Separate question/not criticial: you are all over twitter. How do you find the time or manage the time? There’s so much great stuff it’s just overwhelming. How do “limit” all your input channels and stay sane??
My flight from SXSW had returned the night before and I was feeling particularly gleeful that I had stuck with my “dumb phone” throughout the conference. Don’t get me wrong,there are times when I wish I had one and I will upgrade to one in several months. But I don’t feel it’s necessary for me to be completely connected all the time. Disconnection keeps me sane. So I responded.
Re: Twitter…great question! You’re sane for asking. I don’t have a smart phone and so far that has worked to my benefit. So I send personal tweets via text from my phone when I know someone is “listening” for updates from me. When I’m online I tend to only use twitter.com b/c it’s more sane and less overwhelming than tweetdeck etc. I don’t have to slow it down. I can scan my lists etc at my liesure and pick and choose what matters. I also do a lot of keyword or hashtag searches when I need information. You can save searches too, not that I have.
At SXSW everyone was so connected and into the live updates to the point that they were literally walking into each other or sitting in a room “socializing” but no one was without their smart phone and few were engaging w/others. I want to avoid that and have real conversations. Plus, I was alone a lot of the time or on a bus so I had more time to send tweets.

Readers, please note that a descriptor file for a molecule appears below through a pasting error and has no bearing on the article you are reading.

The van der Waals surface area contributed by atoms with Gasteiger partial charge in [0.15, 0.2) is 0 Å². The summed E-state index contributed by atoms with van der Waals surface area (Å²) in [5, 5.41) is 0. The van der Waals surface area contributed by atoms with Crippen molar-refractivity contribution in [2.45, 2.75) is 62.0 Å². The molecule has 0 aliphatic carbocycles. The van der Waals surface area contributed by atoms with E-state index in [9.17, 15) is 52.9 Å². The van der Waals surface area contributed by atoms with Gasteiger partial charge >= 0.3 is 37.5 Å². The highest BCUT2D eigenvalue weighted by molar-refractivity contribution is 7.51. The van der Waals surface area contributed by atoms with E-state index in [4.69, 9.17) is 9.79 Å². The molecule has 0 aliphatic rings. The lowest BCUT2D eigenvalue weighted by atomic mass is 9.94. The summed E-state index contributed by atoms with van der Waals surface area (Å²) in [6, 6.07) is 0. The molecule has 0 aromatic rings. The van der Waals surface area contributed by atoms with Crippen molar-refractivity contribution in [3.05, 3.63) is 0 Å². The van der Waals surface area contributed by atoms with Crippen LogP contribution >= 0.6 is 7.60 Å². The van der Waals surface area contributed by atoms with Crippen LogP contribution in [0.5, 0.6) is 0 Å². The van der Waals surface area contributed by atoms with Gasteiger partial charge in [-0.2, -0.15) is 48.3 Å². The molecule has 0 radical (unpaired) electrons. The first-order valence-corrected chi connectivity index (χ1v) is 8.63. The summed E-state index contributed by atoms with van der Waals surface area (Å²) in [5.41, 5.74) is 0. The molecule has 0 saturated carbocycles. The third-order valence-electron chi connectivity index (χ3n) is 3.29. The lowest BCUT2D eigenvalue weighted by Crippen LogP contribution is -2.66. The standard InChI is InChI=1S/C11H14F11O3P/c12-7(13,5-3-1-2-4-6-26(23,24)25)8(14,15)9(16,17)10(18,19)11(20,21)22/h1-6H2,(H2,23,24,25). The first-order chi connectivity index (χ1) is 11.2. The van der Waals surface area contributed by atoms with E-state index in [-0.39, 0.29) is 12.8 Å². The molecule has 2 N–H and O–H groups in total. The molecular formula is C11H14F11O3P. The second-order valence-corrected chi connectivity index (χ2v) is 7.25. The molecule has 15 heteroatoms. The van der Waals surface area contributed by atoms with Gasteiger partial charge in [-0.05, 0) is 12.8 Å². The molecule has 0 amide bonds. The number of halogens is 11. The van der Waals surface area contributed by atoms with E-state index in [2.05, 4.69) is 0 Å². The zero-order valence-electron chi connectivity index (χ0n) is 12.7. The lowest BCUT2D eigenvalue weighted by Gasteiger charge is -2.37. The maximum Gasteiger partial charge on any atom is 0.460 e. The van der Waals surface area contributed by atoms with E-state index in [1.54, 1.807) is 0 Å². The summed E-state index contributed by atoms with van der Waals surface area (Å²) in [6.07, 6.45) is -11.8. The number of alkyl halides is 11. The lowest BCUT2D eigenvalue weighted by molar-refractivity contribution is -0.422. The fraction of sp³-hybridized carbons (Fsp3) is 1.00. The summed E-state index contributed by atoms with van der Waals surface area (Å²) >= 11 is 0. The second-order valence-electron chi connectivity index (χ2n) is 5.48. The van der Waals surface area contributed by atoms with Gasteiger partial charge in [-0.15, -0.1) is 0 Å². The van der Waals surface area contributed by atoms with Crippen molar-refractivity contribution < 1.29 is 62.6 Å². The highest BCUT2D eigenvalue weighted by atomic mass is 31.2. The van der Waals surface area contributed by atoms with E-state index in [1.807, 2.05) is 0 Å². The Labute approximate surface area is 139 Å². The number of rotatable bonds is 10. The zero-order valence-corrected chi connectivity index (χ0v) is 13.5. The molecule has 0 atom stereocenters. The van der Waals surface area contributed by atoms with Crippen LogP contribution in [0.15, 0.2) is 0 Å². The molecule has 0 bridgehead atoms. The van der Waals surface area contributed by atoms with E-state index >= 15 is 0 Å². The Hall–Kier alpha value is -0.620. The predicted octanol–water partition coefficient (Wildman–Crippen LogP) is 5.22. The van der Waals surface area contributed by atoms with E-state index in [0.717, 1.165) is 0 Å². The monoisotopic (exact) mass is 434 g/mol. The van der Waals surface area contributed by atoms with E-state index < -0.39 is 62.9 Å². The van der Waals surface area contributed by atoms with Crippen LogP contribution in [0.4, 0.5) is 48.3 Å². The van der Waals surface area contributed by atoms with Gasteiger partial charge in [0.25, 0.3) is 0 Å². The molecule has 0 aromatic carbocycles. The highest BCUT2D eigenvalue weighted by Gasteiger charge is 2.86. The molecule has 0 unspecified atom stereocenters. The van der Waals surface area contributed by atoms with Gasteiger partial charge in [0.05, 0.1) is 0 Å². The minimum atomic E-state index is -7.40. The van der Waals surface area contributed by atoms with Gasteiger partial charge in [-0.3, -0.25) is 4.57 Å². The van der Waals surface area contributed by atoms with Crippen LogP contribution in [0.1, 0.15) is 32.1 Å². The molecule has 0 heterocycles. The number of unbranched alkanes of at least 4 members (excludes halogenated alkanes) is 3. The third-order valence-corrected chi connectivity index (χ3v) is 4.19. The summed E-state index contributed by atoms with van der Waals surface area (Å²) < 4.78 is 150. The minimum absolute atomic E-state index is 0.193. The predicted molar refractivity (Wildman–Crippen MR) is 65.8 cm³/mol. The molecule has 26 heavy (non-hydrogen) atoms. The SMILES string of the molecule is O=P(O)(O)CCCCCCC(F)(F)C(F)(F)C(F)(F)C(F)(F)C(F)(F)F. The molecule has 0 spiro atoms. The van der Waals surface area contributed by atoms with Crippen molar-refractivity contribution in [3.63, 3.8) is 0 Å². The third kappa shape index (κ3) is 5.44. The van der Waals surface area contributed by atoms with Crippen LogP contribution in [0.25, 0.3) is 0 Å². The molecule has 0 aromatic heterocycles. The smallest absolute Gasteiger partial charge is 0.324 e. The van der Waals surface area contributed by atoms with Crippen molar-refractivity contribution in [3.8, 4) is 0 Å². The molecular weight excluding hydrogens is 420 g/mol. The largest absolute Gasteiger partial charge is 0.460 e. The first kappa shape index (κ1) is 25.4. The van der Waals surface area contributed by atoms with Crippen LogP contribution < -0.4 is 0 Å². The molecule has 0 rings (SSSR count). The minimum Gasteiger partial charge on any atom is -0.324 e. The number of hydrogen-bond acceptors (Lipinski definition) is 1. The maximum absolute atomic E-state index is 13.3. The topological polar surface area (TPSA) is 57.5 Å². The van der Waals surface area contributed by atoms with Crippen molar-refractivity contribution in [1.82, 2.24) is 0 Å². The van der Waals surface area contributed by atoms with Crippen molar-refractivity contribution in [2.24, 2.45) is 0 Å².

Limiting this social stuff is good. Just log in 1-3Xs a day (briefly) and spread it out so you still appear “active”. Don’t get sucked into doing it the way the “cool kids” are telling you to. They live, eat and breathe it, but you have a life! Social media IS overwhelming. But it’s also such a great resource for connecting with smart people who know their stuff. Oh yeah, and don’t ever treat your linkedin profile like twitter (with lots of updates). That’s a great way to piss people off…I’ve heard that one a lot lately.
Wow. You clearly struck a nerve with this question. Good luck!
Then tonight after enjoying down time with my family and editing some inspiring video from my trip (an incredible interactive documentary session) I noticed this post on Twitter: Take Back Control of Your Work (and Your Life) by Tony Schwartz, the president and CEO of The Energy Project and the author of The Way We’re Working Isn’t Working.
I like numbers 1 and 3 in his list. If I could do these all of the time I would be exponentially more creative and efficient.
1- Just say no.
3- Do one thing at a time as much as possible.
What do you think? Is it an impossible task? Do you find yourself taken over by the coercive aspects of social media?